Our corresponding statistical question is:

Is \(\beta_1 \ne 0 \text{ and/or }\beta_2 \ne 0\)?

Compared to the question for the Global F-test, we are now posing a question about a subset of the predictor variables. This is the same as comparing the “full” model: \[Y_i = \beta_0 + \beta_1x_{i1} + \beta_2x_{i2} + \beta_3x_{i3} + \epsilon_i\] and the “reduced” model \[Y_i = \beta_0 + \beta_1x_{i1} + \epsilon_i.\]

This corresponds to the following null and alternative hypotheses: \[\begin{align} H_0:& \beta_2 = \beta_3 = 0\\ H_A:& \beta_2 \ne 0 \text{ and/or } \beta_3 \ne 0 \tag{10.4} \end{align}\]

10.6.2 Partial F-test

The hypotheses in (10.4) can be tested using a Partial F-test, which calculates an \(f\) statistic comparing a “full” model with all predictor variables to the “reduced” model with a subset of parameters.

The corresponding test statistic is: \[\begin{equation} f = \dfrac{\left(SS_{reg}^{Full} - SS_{reg}^{Reduced}\right)/ r}{SS_{Res}/(n - p)} \tag{10.5} \end{equation}\] The numerator of \(f\) is the difference in variation explained by the full model (\(SS_{reg}^{Full}\)) and the variation explained by the reduced model (\(SS_{reg}^{Reduced}\)). This difference is scaled by the number of variables (\(r\)) that are being set to zero in reduced model. The denominator is, like with the Global F-test, the average amount of variability unexplained by the full model. The \(f\) statistic in (10.5) is compared against an \(F_{r, n-p}\) distribution to obtain the \(p\)-value.

Sometimes it is convenient to represent the full and reduced models compactly using vector and matrix notation. First, partition the full vector of coefficients \(\boldsymbol\beta\) into two subvectors: \[\boldsymbol\beta = \begin{bmatrix} \beta_1 \\ \beta_2 \\ \vdots \\ \beta_{k-r} \\ \beta_{k-r+1} \\ \vdots \\ \beta_k\end{bmatrix} = \begin{bmatrix} \boldsymbol\beta_A \\ \boldsymbol\beta_B \end{bmatrix}\] Similarly, partition \(\bmX\) into two parts: \[\bmX = \begin{bmatrix} 1 & x_{11} & \cdots & x_{1,k-r} & x_{1, k-r + 1} & \cdots & x_{1k} \\ \vdots & \vdots & & \vdots & \vdots & & \vdots \\ 1 & x_{n1} & \cdots & x_{n,k-r} & x_{n, k-r + 1} & \cdots & x_{nk} \end{bmatrix} = \begin{bmatrix} \bmX_A & \bmX_B \end{bmatrix}\]

Without loss of generality, we assume that the reduced model corresponds to setting \(\boldsymbol\beta_B = \mathbf{0}\).12 The Full Model is: \[\bmy = \bmX\boldsymbol\beta + \boldsymbol\epsilon = \bmX_A\boldsymbol\beta_A + \bmX_B\boldsymbol\beta_B + \boldsymbol\epsilon\]
The Reduced Model is: \[\bmy = \bmX_A\boldsymbol\beta_A + \boldsymbol\epsilon\] This gives us the general form of the null and alternative hypotheses for a partial F-test: \[H_0: \boldsymbol\beta_B = \mathbf{0} \text{ vs. } H_A: \boldsymbol\beta_B \ne \mathbf{0}\] Let \(SS_{Reg}(\boldsymbol\beta)\) denote the ususal regression sum of squares from the full model and \(SS_{Reg}(\boldsymbol\beta_A)\) denote the regression sum of squares from the reduced model. Then \(SS_{Reg}(\boldsymbol\beta) - SS_{Reg}(\boldsymbol\beta_A)\) is the “extra sum of squares” due to \(\boldsymbol\beta_B\) and we can write the \(f\) statistic from (10.5) as \[f = \dfrac{(SS_{Reg}(\boldsymbol\beta) - SS_{Reg}(\boldsymbol\beta_A)) / r}{SS_{Res}/(n - p)}\] Again, we complete the one-sided test by comparing to an \(F_{r, n-p}\) distribution to obtain the \(p\)-value.

To perform partial F-test in R:

  • Fit the full model
  • Fit the reduced model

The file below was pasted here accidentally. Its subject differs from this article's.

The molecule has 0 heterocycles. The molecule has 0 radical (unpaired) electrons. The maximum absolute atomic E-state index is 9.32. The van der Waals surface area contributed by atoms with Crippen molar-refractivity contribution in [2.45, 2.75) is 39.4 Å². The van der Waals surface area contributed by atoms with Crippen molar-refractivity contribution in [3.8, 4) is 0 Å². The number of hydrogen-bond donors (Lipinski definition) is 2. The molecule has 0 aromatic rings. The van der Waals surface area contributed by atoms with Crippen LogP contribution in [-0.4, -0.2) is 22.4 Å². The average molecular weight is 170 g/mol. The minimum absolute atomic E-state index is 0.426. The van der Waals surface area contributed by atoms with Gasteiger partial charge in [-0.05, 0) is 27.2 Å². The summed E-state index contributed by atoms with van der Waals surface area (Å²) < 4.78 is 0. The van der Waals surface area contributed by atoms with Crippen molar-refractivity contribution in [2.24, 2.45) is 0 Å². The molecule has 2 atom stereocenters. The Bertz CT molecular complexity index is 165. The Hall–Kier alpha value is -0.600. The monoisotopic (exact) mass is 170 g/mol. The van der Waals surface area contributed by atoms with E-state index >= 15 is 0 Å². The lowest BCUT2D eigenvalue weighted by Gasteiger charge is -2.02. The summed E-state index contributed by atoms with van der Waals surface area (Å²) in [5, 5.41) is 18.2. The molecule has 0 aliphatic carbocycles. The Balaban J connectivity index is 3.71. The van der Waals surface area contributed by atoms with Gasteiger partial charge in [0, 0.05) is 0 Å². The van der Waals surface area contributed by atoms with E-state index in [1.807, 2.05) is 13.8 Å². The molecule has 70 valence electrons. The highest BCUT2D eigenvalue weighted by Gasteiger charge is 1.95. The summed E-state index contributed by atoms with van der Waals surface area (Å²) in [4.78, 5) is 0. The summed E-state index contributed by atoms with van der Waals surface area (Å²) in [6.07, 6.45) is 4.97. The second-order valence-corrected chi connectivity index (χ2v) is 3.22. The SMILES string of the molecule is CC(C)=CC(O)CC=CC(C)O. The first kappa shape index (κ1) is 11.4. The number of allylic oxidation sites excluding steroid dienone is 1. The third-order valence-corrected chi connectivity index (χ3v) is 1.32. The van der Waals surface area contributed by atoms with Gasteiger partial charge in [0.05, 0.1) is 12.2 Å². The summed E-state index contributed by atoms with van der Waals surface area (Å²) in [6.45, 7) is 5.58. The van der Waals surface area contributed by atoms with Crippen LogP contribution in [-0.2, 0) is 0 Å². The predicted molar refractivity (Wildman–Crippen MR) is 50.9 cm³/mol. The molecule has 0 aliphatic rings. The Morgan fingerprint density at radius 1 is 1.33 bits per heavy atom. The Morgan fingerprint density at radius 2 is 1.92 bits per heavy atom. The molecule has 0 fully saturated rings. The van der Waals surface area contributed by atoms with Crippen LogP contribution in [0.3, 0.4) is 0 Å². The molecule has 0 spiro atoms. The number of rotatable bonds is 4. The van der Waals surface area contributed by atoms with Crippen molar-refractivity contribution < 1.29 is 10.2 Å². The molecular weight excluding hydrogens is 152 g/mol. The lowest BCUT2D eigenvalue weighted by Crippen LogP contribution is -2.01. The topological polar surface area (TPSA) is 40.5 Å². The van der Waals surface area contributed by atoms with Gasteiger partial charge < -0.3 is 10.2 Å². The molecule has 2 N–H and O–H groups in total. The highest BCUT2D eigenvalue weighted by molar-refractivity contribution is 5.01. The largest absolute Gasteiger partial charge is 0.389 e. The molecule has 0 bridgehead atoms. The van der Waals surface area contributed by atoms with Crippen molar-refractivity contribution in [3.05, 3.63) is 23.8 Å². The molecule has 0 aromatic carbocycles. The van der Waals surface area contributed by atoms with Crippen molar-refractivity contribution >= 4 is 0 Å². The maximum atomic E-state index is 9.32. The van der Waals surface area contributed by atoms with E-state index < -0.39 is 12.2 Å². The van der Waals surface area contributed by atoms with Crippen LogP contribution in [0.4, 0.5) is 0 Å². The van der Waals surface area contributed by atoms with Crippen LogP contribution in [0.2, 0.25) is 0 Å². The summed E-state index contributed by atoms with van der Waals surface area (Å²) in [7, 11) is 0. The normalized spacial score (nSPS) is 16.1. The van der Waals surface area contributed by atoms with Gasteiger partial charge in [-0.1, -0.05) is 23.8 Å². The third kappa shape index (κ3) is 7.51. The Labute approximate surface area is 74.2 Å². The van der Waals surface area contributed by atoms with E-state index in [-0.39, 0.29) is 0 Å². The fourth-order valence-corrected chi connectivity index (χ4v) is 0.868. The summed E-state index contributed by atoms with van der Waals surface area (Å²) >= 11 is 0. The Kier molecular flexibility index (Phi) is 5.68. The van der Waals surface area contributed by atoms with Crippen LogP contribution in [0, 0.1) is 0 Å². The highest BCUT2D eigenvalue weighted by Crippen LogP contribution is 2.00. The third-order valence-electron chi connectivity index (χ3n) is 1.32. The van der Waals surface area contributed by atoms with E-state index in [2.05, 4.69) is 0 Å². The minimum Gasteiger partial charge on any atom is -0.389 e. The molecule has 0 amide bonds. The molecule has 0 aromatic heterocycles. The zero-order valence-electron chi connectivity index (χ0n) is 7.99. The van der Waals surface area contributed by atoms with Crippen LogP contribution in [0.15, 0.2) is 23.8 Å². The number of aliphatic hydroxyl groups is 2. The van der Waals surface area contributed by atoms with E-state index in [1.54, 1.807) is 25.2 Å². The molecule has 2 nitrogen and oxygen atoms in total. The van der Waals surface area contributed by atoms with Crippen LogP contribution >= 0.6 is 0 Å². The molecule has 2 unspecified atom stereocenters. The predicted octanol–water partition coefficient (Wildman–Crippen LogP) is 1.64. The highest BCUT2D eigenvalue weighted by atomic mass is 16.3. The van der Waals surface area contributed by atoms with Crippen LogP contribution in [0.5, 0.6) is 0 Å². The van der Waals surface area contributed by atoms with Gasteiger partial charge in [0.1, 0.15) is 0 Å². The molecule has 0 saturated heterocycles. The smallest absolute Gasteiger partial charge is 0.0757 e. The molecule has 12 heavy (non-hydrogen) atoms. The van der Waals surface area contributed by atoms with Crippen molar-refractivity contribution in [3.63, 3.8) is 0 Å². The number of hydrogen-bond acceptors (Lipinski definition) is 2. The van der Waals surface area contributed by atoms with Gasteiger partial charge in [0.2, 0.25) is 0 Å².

• Use anova(reduced_mod, full_mod)
Example 10.4 Is there any linear relationship between average photosynthesis output and warming treatment and leaf temperature in a model that already contains soil water content?

We first fit the full model:

ph_lm <- lm(photosyn~soil_water + warming_treatment  + tleaf,
            data=photo)

and then the reduced model:

ph_lm_reduced <- lm(photosyn~soil_water,
            data=photo)

For comparing the models, we use the anova() command:

anova(ph_lm_reduced, ph_lm)
## Analysis of Variance Table
## 
## Model 1: photosyn ~ soil_water
## Model 2: photosyn ~ soil_water + warming_treatment + tleaf
##   Res.Df   RSS Df Sum of Sq      F    Pr(>F)    
## 1   1313 37358                                  
## 2   1311 36803  2    555.45 9.8933 5.439e-05 ***
## ---
## Signif. codes:  0 '***' 0.001 '**' 0.01 '*' 0.05 '.' 0.1 ' ' 1

The column RSS gives \(SS_{res}^{Red}\) and \(SS_{res}^{Full}\). Since \(SS_{res}^{Red} - SS_{res}^{Full} = SS_{reg}^{Full} - SS_{reg}^{Red}\), we can use these values to get the extra sum of squares, which is provided in the Sum of Sq column. The right two columns provide the value of \(f\) and the \(p\)-value.

We reject \(H_0\) and conclude that there is a linear relationship between average photosynthesis output and warming treatment and leaf temperature in a model that already contains soil water content (\(p < 0.0001\)).

Example 10.5 Is there any linear relationship between average photosynthesis output and leaf temperature in a model that already contains soil water content and an indicator of warming treatment?

For this example, our null hypothesis is \(H_0: \beta_3 = 0\). If we use the partial F-test for this hypothesis, we obtain:

ph_lm_reduced2 <- lm(photosyn~soil_water + warming_treatment, data=photo)
anova(ph_lm_reduced2, ph_lm)
## Analysis of Variance Table
## 
## Model 1: photosyn ~ soil_water + warming_treatment
## Model 2: photosyn ~ soil_water + warming_treatment + tleaf
##   Res.Df   RSS Df Sum of Sq      F Pr(>F)
## 1   1312 36825                           
## 2   1311 36803  1    21.598 0.7694 0.3806

We would thus fail to reject the null hypothesis. This is the exact same result we would have obtained if we had used a \(t\)-test. In fact, we once again have the relationship \(f = t^2\), when the partial \(f\)-test is for setting one (and only one) coefficient equal to zero.

10.7 Adjusted \(R^2\)

In Section 6.2, we introduced the coefficient of determination, \(R^2\), as measure of model fit. It might be nice to use \(R^2\) as a way to compare different models, but it suffers from one important drawback: adding a variable to a model cannot decrease \(R^2\). In fact, \(R^2\) will almost always go up when a variable is added. This is a mathematical fact, and it doesn’t matter if the new variable is unrelated to the outcome or not.